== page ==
← Back to Search
Microbial Biomass Dynamics During The Decomposition Of Glucose And Maize In Metal-contaminated And Non-contaminated Soils
Published 1991 · Chemistry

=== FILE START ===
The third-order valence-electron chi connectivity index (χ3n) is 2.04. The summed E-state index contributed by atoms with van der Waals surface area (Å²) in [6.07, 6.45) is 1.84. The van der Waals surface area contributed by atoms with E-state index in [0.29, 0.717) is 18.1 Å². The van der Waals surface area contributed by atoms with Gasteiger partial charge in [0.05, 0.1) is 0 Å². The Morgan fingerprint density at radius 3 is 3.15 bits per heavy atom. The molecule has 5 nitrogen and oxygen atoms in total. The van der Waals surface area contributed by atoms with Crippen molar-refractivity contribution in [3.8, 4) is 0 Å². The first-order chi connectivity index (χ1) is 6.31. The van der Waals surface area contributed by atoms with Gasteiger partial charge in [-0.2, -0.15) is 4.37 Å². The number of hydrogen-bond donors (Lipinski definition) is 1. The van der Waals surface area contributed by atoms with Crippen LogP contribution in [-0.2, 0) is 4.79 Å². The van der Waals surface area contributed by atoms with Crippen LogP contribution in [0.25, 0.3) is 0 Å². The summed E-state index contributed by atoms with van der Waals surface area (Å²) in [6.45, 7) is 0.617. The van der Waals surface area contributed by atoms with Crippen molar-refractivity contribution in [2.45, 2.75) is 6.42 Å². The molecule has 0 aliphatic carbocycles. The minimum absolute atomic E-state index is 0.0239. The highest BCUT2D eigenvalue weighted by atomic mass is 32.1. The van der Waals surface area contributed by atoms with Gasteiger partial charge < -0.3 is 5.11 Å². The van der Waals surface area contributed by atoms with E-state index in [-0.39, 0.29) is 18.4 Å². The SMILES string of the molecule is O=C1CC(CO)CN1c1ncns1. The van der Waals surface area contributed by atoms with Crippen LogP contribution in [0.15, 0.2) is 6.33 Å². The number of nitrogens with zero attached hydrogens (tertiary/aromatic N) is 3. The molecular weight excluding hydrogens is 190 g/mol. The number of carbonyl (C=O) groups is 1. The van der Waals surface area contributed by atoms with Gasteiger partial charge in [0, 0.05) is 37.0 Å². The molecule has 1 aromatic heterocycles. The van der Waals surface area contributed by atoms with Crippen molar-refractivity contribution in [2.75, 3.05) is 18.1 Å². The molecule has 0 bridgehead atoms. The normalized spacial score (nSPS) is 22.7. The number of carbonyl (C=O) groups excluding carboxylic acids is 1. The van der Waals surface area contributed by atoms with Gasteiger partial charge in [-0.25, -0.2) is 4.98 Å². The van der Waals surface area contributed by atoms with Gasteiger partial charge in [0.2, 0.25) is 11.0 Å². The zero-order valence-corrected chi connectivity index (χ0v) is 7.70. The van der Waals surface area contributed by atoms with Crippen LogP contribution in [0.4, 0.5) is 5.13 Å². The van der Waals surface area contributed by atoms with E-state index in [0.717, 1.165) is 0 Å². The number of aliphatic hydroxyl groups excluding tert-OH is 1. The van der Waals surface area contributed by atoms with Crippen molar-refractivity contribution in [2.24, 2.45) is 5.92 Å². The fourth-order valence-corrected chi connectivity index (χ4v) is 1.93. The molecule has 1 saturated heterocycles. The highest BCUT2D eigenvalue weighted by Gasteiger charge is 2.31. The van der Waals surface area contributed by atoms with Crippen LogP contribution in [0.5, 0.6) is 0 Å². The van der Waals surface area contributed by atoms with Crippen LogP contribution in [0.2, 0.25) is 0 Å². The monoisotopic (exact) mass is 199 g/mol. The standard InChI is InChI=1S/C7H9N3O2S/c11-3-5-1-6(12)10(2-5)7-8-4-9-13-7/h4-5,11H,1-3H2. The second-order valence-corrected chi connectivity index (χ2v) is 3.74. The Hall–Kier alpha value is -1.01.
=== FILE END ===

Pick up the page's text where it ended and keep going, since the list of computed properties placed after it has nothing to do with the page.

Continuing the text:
Abstract Metal-contaminated soils (produced by past long-term applications of contaminated sewagesludge) from the Woburn Market Garden Field Experiment were previously shown to contain only about half the amounts of microbial biomass as other soils from the experiment which received farmyard manure during the same period. In some cases, the amounts of biomass in the metal-contaminated soils were even smaller than in other soils from the experiment which received inorganic fertilizer throughout. It is possible that the metals were causing decreased efficiency of substrate utilization by the microbial biomass, leading, in turn, to a smaller microbial population. This was investigated in a laboratory experiment by adding 14C-labelled glucose and 14C-labelled maize shoots (maize) separately to a metal-contaminated and a non-contaminated soil from the field experiment. Microbial biomass C, ninhydrin-N, soil ATP content and CO2 evolution were measured during the next 50 days following glucose addition and 100 days following maize addition in both soils. The biomass formed following addition of glucose or maize was consistently smaller in the metal-contaminated soil throughout the incubations. Overall, about 15–32% less glucose-derived and 25–60% less maize-derived biomass was formed in the metal-contaminated soil. In contrast, more CO2-C was evolved from the metal-contaminated soil than from the non-contaminated soil. This suggests that the biomass in the metal-contaminated soil was less efficient in the utilisation of substrates for biomass synthesis. It is suggested that this may be a major reason lor the smaller biomass in the metal-contaminated Woburn soils.